Rage didn’t make her very stable and it was clear as she barged in on the small abandoned building that severed as a fortress to the night dwellers.

“Where is he?” She as roared to the third vampire she had come across. This one she didn’t kill.

“My pet, I’ve been waiting for this moment.” A makeshift throne composed of an ancient wicker king’s chair laced with black crushed velvet and bejeweled with rubies was situated along the back wall of the building. Bastien was perched in it and the vampires all disbursed, allowing him to have a direct view of Madeline. “I’m disappointed, you’re alone.”

Just then a scraggly looking pale faced vampire darted through the crowd and whipped his dark sun glasses off before taking a kneel and bellowing in a slurred vernacular, “Sir, sir, the girl is coming…the Necromancer they talk about…she’s coming!”

“Thank you Michael,” Bastien said slowly and mockingly. “I never could have known. Did you guys know?” Bastien raised his hands and the crowded roared with various responses. They were a scruffy bunch, but strong and dangerous none the less. The vampire population had grown under Bastien’s watchful eye. He took excellent care of his clan – and they were all just as vicious as he. However, he didn’t tolerate mistakes or ignorance.

In a flash he had set the vampire called Michael a flame and in an instant he was nothing more than a smoldering pile of dust and ash. The crowd was so silent that Madeline’s gentle breaths could be heard.

“Leave us,” Bastien said sternly and the whole building emptied in a matter of seconds. Madeline watched the vampires sneak out of floor traps and ceiling tiles, for none could walk out the doors into the hot, sunny morning.

It was just the two of them.

“How’s your neck?” He smiled evilly.

“Fine,” she lied. “Where’s my daughter?”

He shrugged then paced in front of her, “Who knows. I’m glad you’ve come to visit me, I’d like to keep you.”

“Stop with the games Bastien. Tell me what you want, I’ll do it; just give me Eileen.”

“You’ll do anything I say in exchange for your infant?”

“Yes,” Madeline snapped with no hesitation.

“That’s a shame. I don’t have her. When she came to offer the baby to me I never dreamed you’d give yourself for her.”

“She?” Madeline asked.

Bastien snapped his fingers and suddenly two vampires grabbed up either of Madeline’s arms while a third removed her belt and pouches. Apparently they weren’t as alone as he had led her to believe.

“That’s right sweetheart,
she…” Bastien said as she was clapped in iron cuffs and chained to a tether. “Come on don’t play dumb, you know who I mean…you know who she is…” he laughed coldly. “Now I don’t have to keep the baby and I still get you. I’ll be back for her at sunset.” He told the three vampires who’d chained Madeline, “let no one touch her.”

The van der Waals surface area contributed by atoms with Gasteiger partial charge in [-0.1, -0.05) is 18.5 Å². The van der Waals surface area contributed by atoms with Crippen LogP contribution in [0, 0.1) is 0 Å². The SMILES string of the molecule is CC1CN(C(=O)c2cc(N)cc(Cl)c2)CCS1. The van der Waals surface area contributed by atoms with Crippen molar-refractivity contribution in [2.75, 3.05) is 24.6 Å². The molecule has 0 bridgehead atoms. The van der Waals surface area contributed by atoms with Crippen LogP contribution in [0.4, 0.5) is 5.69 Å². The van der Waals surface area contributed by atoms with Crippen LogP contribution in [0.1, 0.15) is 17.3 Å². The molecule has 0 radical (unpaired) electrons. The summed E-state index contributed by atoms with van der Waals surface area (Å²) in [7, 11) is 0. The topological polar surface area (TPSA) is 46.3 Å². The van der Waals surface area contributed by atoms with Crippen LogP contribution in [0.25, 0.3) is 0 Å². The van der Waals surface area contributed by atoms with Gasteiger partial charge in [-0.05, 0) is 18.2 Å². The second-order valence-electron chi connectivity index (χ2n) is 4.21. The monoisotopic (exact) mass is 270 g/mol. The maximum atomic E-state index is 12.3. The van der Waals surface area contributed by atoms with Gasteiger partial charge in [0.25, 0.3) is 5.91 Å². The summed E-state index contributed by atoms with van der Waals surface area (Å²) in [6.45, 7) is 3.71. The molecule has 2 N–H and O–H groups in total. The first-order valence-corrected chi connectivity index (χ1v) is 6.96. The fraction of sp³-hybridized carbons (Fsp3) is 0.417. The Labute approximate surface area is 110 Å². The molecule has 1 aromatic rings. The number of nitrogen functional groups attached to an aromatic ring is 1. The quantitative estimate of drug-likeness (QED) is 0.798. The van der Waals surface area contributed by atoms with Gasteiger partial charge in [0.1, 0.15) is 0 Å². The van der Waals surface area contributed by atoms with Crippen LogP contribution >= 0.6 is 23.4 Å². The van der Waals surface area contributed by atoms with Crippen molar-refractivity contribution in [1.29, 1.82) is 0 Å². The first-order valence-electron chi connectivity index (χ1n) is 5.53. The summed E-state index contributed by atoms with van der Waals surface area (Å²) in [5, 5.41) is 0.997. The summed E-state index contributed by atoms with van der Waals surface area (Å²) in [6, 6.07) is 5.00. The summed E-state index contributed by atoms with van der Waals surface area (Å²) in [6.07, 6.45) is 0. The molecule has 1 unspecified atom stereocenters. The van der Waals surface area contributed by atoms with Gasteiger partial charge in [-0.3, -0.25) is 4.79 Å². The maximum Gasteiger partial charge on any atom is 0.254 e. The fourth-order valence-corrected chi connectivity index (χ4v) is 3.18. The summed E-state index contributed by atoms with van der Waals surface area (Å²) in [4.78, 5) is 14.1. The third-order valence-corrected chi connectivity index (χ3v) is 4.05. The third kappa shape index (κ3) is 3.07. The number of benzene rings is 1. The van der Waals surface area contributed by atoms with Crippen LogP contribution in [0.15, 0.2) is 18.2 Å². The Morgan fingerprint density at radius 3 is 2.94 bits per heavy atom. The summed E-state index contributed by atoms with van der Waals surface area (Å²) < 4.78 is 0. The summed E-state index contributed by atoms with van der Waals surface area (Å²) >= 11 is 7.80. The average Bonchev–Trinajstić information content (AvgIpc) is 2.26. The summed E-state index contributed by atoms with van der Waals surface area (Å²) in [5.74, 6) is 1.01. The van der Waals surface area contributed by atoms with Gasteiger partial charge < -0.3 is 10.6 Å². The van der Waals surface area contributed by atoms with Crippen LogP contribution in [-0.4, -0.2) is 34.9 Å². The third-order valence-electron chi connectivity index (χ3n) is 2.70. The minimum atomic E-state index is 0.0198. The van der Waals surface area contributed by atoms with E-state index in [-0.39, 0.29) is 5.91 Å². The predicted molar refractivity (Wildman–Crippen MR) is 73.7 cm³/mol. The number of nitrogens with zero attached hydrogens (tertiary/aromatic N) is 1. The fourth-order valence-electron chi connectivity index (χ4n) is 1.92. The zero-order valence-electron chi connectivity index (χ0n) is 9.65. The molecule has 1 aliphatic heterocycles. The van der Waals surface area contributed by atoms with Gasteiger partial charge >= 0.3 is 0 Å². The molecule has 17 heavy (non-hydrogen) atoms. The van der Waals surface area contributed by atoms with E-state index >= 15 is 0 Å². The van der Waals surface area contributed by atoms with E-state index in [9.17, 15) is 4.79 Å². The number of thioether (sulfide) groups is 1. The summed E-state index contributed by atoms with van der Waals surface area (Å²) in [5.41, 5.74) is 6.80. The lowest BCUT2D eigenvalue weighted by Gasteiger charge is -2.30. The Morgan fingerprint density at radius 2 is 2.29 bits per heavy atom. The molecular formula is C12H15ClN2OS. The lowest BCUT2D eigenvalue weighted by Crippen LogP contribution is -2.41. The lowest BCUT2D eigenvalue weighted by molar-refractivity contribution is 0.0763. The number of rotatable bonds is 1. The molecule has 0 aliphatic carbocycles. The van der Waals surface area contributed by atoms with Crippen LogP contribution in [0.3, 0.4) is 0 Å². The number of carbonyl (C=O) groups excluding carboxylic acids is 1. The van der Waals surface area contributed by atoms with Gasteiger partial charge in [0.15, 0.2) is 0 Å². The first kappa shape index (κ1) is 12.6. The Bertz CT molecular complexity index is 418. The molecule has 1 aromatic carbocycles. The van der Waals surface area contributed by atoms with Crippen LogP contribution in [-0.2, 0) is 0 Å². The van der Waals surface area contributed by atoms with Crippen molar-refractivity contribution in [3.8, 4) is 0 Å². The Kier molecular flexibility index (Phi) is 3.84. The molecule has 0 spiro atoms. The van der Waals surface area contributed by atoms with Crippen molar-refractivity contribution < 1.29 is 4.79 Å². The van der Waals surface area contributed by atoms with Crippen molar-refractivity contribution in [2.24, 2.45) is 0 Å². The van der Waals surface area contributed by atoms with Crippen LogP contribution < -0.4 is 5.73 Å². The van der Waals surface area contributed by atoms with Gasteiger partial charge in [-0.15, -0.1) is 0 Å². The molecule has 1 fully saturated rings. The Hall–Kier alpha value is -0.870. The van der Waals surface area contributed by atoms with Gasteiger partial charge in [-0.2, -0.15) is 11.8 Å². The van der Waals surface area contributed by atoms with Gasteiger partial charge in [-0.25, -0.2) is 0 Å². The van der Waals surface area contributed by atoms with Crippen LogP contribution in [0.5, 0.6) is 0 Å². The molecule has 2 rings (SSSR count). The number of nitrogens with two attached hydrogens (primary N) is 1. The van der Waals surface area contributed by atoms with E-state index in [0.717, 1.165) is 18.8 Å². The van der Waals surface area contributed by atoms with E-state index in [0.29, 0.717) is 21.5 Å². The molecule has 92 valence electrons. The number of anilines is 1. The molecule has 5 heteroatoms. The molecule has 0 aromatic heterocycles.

It took nearly half the day for them to pass out, but as Madeline had expected her three captors took a mid afternoon nap. She reached over and ripped the neck out of her dress and peeled the gauze patch off from her wounds. After squeezing the punchers she was able to allow them to bleed enough so that it looked like she’d been drained recently. Then she whispered the one spell that didn’t require components, the one spell that she prayed would fool them, the one spell that might save her life. As soon as the words left her lips she went limp and still, cold and visibly dead.


“They dragged you up here, the three of them,” Sleeper added, “fighting over which one had done it. Each thought one of the others had drunk you. But they all wanted to cover the evidence so they dumped you here. Word spreads fast.”

“In your circles Sleeper, yes.” Madeline nodded. She eased over to Severus. “I’m sorry that you have to see me like this.”

“Madeline,” Severus’s tone was crisp, “we’ve already discussed this.”

“I know,” she looked pained, “but I feel indecent.”

“You’re fine,” Jaselle bent to Madeline and threw her arms around her. “Don’t worry about it. Aunt Mad, tell us…who has Eileen? Where must we go?”

Madeline drew back and looked at the three awaiting faces, she shook her head in sadness and disbelief. “One of the few who had access to Eileen that night, someone we didn’t expect.” Madeline reached out and touched Jaselle’s shoulder, “Your grandmother went to see the vampires the day I left to find Eileen; she didn’t check it out as a possibility for where the baby was…she went to offer Eileen to the Prince.”